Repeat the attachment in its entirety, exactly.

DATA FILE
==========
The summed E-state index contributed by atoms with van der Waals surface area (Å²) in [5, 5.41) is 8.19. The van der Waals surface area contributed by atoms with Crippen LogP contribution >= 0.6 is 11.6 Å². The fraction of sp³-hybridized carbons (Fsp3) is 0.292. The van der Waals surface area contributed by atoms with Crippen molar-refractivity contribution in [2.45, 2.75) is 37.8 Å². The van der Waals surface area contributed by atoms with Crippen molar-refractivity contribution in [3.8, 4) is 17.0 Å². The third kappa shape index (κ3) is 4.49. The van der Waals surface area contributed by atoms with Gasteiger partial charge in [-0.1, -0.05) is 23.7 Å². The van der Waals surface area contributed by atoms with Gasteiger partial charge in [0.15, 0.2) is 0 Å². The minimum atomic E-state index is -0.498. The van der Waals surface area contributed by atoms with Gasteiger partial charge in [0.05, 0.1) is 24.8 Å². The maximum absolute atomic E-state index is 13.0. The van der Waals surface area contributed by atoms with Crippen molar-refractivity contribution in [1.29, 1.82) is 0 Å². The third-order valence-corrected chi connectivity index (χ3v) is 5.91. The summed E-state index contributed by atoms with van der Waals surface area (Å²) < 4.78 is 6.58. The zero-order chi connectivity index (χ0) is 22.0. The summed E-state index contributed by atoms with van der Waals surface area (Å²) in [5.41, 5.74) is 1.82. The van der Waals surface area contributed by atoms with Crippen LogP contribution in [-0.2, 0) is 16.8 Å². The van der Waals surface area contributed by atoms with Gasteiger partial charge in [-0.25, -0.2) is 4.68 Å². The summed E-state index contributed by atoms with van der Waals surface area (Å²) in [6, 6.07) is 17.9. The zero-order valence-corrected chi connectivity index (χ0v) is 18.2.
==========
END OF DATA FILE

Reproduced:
The summed E-state index contributed by atoms with van der Waals surface area (Å²) in [5, 5.41) is 8.19. The van der Waals surface area contributed by atoms with Crippen LogP contribution >= 0.6 is 11.6 Å². The fraction of sp³-hybridized carbons (Fsp3) is 0.292. The van der Waals surface area contributed by atoms with Crippen molar-refractivity contribution in [2.45, 2.75) is 37.8 Å². The van der Waals surface area contributed by atoms with Crippen molar-refractivity contribution in [3.8, 4) is 17.0 Å². The third kappa shape index (κ3) is 4.49. The van der Waals surface area contributed by atoms with Gasteiger partial charge in [-0.1, -0.05) is 23.7 Å². The van der Waals surface area contributed by atoms with Gasteiger partial charge in [0.15, 0.2) is 0 Å². The minimum atomic E-state index is -0.498. The van der Waals surface area contributed by atoms with Gasteiger partial charge in [0.05, 0.1) is 24.8 Å². The maximum absolute atomic E-state index is 13.0. The van der Waals surface area contributed by atoms with Crippen molar-refractivity contribution in [1.29, 1.82) is 0 Å². The third-order valence-corrected chi connectivity index (χ3v) is 5.91. The summed E-state index contributed by atoms with van der Waals surface area (Å²) < 4.78 is 6.58. The zero-order chi connectivity index (χ0) is 22.0. The summed E-state index contributed by atoms with van der Waals surface area (Å²) in [5.41, 5.74) is 1.82. The van der Waals surface area contributed by atoms with Crippen LogP contribution in [-0.2, 0) is 16.8 Å². The van der Waals surface area contributed by atoms with Gasteiger partial charge in [-0.25, -0.2) is 4.68 Å². The summed E-state index contributed by atoms with van der Waals surface area (Å²) in [6, 6.07) is 17.9. The zero-order valence-corrected chi connectivity index (χ0v) is 18.2.